8. 1m 11s
    1. Goodbye and next steps
      1m 11s

Start learning today

Get unlimited access to all courses for just $25/month.

Become a member
Sometimes @lynda teaches me how to use a program and sometimes Lynda.com changes my life forever. @JosefShutter
@lynda lynda.com is an absolute life saver when it comes to learning todays software. Definitely recommend it! #higherlearning @Michael_Caraway
@lynda The best thing online! Your database of courses is great! To the mark and very helpful. Thanks! @ru22more
Got to create something yesterday I never thought I could do. #thanks @lynda @Ngventurella
I really do love @lynda as a learning platform. Never stop learning and developing, it’s probably our greatest gift as a species! @soundslikedavid
@lynda just subscribed to lynda.com all I can say its brilliant join now trust me @ButchSamurai
@lynda is an awesome resource. The membership is priceless if you take advantage of it. @diabetic_techie
One of the best decision I made this year. Buy a 1yr subscription to @lynda @cybercaptive
guys lynda.com (@lynda) is the best. So far I’ve learned Java, principles of OO programming, and now learning about MS project @lucasmitchell
Signed back up to @lynda dot com. I’ve missed it!! Proper geeking out right now! #timetolearn #geek @JayGodbold
Share a link to this course

What are exercise files?

Exercise files are the same files the author uses in the course. Save time by downloading the author's files instead of setting up your own files, and learn by following along with the instructor.

Can I take this course without the exercise files?

Yes! If you decide you would like the exercise files later, you can upgrade to a premium account any time.

Become a member Download sample files See plans and pricing

Please wait... please wait ...
Upgrade to get access to exercise files.

Exercise files video

How to use exercise files.

Learn by watching, listening, and doing, Exercise files are the same files the author uses in the course, so you can download them and follow along Premium memberships include access to all exercise files in the library.


Exercise files

Exercise files video

How to use exercise files.

For additional information on downloading and using exercise files, watch our instructional video or read the instructions in the FAQ.

This course includes free exercise files, so you can practice while you watch the course. To access all the exercise files in our library, become a Premium Member.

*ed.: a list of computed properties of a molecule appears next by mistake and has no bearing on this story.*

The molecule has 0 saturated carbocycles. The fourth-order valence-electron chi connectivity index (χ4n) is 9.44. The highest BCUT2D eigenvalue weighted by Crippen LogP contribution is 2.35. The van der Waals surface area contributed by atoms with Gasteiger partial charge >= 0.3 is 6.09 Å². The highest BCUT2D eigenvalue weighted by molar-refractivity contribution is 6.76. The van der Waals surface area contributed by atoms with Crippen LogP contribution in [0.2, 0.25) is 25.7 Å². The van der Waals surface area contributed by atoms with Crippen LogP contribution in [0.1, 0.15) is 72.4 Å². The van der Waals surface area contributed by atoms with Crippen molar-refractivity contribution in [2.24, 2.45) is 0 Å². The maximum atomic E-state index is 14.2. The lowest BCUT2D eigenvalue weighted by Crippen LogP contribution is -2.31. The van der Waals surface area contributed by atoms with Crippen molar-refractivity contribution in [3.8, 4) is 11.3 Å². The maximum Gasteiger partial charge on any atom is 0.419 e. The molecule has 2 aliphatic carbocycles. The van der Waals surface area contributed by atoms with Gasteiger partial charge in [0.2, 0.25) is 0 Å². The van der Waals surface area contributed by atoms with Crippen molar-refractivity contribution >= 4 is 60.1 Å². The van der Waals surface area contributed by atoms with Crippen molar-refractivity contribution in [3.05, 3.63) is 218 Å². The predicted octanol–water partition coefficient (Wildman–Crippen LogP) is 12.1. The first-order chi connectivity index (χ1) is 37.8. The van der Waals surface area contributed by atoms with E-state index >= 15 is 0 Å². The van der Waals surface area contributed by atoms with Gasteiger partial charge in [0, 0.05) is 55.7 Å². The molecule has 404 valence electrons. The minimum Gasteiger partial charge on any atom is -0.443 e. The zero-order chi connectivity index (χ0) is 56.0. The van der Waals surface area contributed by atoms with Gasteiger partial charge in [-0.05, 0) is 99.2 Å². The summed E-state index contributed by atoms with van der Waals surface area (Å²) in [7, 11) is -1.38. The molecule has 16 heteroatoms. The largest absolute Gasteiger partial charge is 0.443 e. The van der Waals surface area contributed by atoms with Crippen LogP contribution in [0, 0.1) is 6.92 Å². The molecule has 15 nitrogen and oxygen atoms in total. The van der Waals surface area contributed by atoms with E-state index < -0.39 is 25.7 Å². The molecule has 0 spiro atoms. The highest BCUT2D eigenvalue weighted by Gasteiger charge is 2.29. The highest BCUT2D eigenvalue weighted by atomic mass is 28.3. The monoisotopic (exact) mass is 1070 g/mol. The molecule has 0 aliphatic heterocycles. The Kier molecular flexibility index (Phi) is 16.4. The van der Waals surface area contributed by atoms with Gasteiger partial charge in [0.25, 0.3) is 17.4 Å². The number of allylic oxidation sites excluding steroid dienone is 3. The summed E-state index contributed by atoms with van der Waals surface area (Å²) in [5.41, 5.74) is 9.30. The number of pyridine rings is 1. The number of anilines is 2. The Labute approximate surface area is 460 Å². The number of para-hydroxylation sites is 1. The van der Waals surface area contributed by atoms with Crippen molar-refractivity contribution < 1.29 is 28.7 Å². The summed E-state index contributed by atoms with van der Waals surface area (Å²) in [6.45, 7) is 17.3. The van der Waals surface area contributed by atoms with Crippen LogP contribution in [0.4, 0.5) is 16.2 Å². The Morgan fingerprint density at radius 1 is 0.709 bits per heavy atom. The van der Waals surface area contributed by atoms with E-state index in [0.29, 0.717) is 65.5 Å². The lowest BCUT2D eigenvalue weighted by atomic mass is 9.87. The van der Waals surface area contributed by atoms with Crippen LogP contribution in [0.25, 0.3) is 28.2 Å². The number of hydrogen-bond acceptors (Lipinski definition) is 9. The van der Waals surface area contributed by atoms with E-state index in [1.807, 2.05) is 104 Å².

Join now "Already a member? Log in

Are you sure you want to mark all the videos in this course as unwatched?

This will not affect your course history, your reports, or your certificates of completion for this course.


Mark all as unwatched Cancel

Congratulations

You have completed Designing a Magazine Cover.

Return to your organization's learning portal to continue training, or close this page.


OK
Become a member to add this course to a playlist

Join today and get unlimited access to the entire library of video courses—and create as many playlists as you like.

Get started

Already a member?

Become a member to like this course.

Join today and get unlimited access to the entire library of video courses.

Get started

Already a member?

Exercise files

Learn by watching, listening, and doing! Exercise files are the same files the author uses in the course, so you can download them and follow along. Exercise files are available with all Premium memberships. Learn more

Get started

Already a Premium member?

Exercise files video

How to use exercise files.

Ask a question

Thanks for contacting us.
You’ll hear from our Customer Service team within 24 hours.

Please enter the text shown below:

The classic layout automatically defaults to the latest Flash Player.

To choose a different player, hold the cursor over your name at the top right of any lynda.com page and choose Site preferencesfrom the dropdown menu.

Continue to classic layout Stay on new layout
Exercise files

Access exercise files from a button right under the course name.

Mark videos as unwatched

Remove icons showing you already watched videos if you want to start over.

Control your viewing experience

Make the video wide, narrow, full-screen, or pop the player out of the page into its own window.

Interactive transcripts

Click on text in the transcript to jump to that spot in the video. As the video plays, the relevant spot in the transcript will be highlighted.

Are you sure you want to delete this note?

No

Your file was successfully uploaded.

Thanks for signing up.

We’ll send you a confirmation email shortly.


Sign up and receive emails about lynda.com and our online training library:

Here’s our privacy policy with more details about how we handle your information.

Keep up with news, tips, and latest courses with emails from lynda.com.

Sign up and receive emails about lynda.com and our online training library:

Here’s our privacy policy with more details about how we handle your information.

   
submit Lightbox submit clicked
Terms and conditions of use

We've updated our terms and conditions (now called terms of service).Go
Review and accept our updated terms of service.